Converting BufferedImage Into byte[ ] or maybe even String!

Converting BufferedImage Into byte[ ] or maybe even String!

Profiling applications can be fun. For the last few days I’m working constantly on my final year project and one day I have decided to do quite a strange thing. As my application client (MIDP application) has to display a map and it makes heavy use of web services I have designed and implemented a web service which provides the map tiles for the mobile phone. To cut a long story short main performance bottelneck was to convert an image into byte array and send it over the network as a SOAP message. What my application server does is to cut large image 1024×1024 into small tiles 16×16 pixels and serve them as byte arrays (actually Base64 strings).
As the client is a mobile application all the processing of the image is done on the server side. The speed of such an implementation depends on 3 things, first we have to create the tile, download it and create the image from downloaded data. Guess what? The slowest part of the whole process was to create the tile on the server side!!!.
Just for testing, creating 64×64 matrix of tiles took about 28 fat long seconds on my 2.0 GHz dual core 2GB RAM laptop which of course is unacceptable.
Looking here and there I started profiling to find out where is the main bottelneck.
The main problem with this application is the MIDP, which does its job but unfortuntelly supports only PNG format. This limitation leads to another problem, ImageIO class writes PNG as slow as snails. I have created and profiled three methods to see the difference, in all of them I use same PNG image 1024×104 read before convertion into BufferedImage object, first method:


public byte[] testImageIO(){
try {
baos = new ByteArrayOutputStream();
ImageIO.write(image, "png", baos);
} catch (IOException ex) {
Logger.getLogger(Main.class.getName()).log(Level.SEVERE, null, ex);
}
return baos.toByteArray();
}

This method with mentioned image size (format .png) takes about 1800 ms to convert. Same method but with “jpeg” attribute inside write method of ImageIO takes about 550 ms (you can see the difference already). As mentioned above althought this cannot be used for my application as I get exception on the client side converting it back into image.
I was looking quite a long time on the internet before I’ve found the answer to my troubles.
Here you have thrid method which uses JPEGImageEncoder to do the converstion:


public byte[] testJPEGEncoder() {
try {
baos = new ByteArrayOutputStream();
JPEGImageEncoder encoder = JPEGCodec.createJPEGEncoder(baos);
encoder.encode(image);
} catch (IOException ex) {
Logger.getLogger(Main.class.getName()).log(Level.SEVERE, null, ex);
} catch (ImageFormatException ex) {
Logger.getLogger(Main.class.getName()).log(Level.SEVERE, null, ex);
}
return baos.toByteArray();
}

Guess what!? It still works on my mobile side, it is called JPEGImageEncoder and does no harm to my bytes along the way, but as we are talking about performance here the result from Netbeans profiler is…….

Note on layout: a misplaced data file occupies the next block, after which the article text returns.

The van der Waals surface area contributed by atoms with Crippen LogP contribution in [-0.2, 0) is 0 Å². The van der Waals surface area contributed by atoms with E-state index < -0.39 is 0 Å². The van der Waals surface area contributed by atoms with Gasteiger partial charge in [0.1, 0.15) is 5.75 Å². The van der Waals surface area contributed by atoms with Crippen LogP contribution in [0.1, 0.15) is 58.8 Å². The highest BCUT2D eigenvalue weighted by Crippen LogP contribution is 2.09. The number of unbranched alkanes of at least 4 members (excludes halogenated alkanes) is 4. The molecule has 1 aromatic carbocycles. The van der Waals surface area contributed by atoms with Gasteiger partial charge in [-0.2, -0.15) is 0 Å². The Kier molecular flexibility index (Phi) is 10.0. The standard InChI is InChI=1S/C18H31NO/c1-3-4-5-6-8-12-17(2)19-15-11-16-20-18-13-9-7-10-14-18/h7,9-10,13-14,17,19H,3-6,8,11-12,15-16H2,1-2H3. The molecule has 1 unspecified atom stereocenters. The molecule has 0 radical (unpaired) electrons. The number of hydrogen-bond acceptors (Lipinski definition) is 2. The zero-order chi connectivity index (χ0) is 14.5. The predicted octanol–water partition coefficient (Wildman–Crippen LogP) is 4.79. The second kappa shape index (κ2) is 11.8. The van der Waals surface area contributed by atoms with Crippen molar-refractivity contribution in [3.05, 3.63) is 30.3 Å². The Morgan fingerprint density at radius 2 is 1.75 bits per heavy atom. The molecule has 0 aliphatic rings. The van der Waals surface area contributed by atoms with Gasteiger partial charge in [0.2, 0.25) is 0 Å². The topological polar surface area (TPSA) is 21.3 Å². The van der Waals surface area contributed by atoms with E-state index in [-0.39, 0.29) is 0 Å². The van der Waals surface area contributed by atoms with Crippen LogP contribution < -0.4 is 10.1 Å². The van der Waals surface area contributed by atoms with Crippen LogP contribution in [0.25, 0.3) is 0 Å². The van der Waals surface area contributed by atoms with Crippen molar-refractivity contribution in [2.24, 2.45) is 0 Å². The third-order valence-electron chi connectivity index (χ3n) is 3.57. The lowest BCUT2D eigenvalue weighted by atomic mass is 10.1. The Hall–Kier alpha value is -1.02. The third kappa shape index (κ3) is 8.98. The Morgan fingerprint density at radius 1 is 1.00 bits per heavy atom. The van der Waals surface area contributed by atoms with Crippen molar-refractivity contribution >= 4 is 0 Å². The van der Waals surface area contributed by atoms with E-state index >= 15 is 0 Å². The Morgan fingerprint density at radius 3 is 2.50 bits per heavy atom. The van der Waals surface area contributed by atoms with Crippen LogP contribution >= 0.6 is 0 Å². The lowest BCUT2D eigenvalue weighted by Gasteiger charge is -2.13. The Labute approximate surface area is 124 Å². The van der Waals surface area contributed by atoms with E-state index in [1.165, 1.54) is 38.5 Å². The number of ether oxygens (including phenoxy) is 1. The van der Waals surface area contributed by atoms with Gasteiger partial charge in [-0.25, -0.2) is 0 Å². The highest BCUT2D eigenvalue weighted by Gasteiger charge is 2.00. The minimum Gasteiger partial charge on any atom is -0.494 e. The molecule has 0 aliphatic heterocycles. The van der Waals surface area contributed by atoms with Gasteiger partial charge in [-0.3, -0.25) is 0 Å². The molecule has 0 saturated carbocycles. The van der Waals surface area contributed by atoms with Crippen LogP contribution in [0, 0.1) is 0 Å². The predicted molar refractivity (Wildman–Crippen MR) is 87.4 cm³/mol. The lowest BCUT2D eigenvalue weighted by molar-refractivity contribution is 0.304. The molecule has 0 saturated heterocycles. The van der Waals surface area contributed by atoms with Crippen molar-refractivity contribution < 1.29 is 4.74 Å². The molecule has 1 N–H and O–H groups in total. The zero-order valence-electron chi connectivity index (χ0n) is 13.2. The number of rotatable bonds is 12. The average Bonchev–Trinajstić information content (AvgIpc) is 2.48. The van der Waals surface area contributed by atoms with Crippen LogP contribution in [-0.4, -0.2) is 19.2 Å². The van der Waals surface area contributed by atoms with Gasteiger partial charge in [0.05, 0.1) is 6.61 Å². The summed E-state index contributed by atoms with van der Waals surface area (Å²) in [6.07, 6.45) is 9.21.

Take a deep breath!
230 ms!
From 18000 ms to 230 ms! Never go back to ImageIO! 😉

5 responses on “Converting BufferedImage Into byte[ ] or maybe even String!

  1. Anonymous September 4, 2008 at 2:01 pm

    Hi, i have problems about jpeg encoding/decoding.
    i read jpeg data from xml tree by
    str1 = imgEl.getChild(“jpegdata”).getText();
    and then decode it by
    imgBytes = Base64.decode(str1);
    then i truncate the 4-byte jpeg header and build the bufferedimage by
    imgData = truncateHeader(imgBytes);
    ImageIO.read(new ByteArrayInputStream(imgData));
    then i obey your suggestion about using jpegimageencoder
    ByteArrayOutputStream baos = new ByteArrayOutputStream();
    JPEGImageEncoder encoder = JPEGCodec.createJPEGEncoder(baos);
    encoder.encode(image);
    imgBytes2 = baos.toByteArray();

    now; when i compare the first byte representation with the last one, i get no equalty and get different lengths.
    boolean bool1 = imgBytes.toString().equals(imgBytes2.toString());
    i was expecting to get equal byte arrays with this process..so what might be wrong here? any suggestions?

  2. ooblogger September 4, 2008 at 2:17 pm

    Man, you shot me with this one, as you can see from the date of the last post on my blog I have no time for anything and unfortunatelly no time to check your code and simply don’t know straight away what is happening! Why do you check the strings for equality, my purpose was to simply see the image on the mobile phone and I haven’t really care what’s going on under the hood more that I needed to, is the image data valid after the encoding/decoding?

  3. Anonymous September 5, 2008 at 10:06 pm

    hmm i think its done after i have written the image to disk, and then reading it back from the disk by BufferedInputStream, and finally writing to xml. One thing i m confused about the swf is, i can handle jpeg image now, but what if the images are in png,gif,tiff or bmp format?

  4. ooblogger September 6, 2008 at 7:01 pm

    not really sure, but as far as I remember while I was doing it, I was actually using png and jpeg encoder, and what I remember is that I loose quite a lot on quality (I think it was converted to jpeg), you would have to consult java doc to find you what is going on under the hood)

  5. Anonymous September 25, 2008 at 11:12 pm

    “The main problem with this application is the MIDP, which does its job but unfortuntelly supports only PNG format.”

    but JPEG encoder creates JPEG image, not PNG.

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